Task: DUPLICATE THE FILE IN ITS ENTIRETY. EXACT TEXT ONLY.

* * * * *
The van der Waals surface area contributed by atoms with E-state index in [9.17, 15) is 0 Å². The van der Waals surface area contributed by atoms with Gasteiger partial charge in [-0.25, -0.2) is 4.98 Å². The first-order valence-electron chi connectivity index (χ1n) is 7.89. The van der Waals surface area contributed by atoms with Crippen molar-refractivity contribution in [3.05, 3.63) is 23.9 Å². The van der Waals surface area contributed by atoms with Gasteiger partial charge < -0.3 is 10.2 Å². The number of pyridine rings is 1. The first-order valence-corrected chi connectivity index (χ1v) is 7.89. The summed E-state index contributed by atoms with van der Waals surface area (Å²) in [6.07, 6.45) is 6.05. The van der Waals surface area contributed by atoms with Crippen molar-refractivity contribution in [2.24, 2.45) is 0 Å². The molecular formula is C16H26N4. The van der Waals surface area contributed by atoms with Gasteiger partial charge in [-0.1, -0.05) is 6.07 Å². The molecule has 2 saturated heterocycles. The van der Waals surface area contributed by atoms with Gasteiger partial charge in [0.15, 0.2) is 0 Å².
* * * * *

The van der Waals surface area contributed by atoms with E-state index in [9.17, 15) is 0 Å². The van der Waals surface area contributed by atoms with Gasteiger partial charge in [-0.25, -0.2) is 4.98 Å². The first-order valence-electron chi connectivity index (χ1n) is 7.89. The van der Waals surface area contributed by atoms with Crippen molar-refractivity contribution in [3.05, 3.63) is 23.9 Å². The van der Waals surface area contributed by atoms with Gasteiger partial charge < -0.3 is 10.2 Å². The number of pyridine rings is 1. The first-order valence-corrected chi connectivity index (χ1v) is 7.89. The summed E-state index contributed by atoms with van der Waals surface area (Å²) in [6.07, 6.45) is 6.05. The van der Waals surface area contributed by atoms with Crippen molar-refractivity contribution in [2.24, 2.45) is 0 Å². The molecular formula is C16H26N4. The van der Waals surface area contributed by atoms with Gasteiger partial charge in [-0.1, -0.05) is 6.07 Å². The molecule has 2 saturated heterocycles. The van der Waals surface area contributed by atoms with Gasteiger partial charge in [0.15, 0.2) is 0 Å².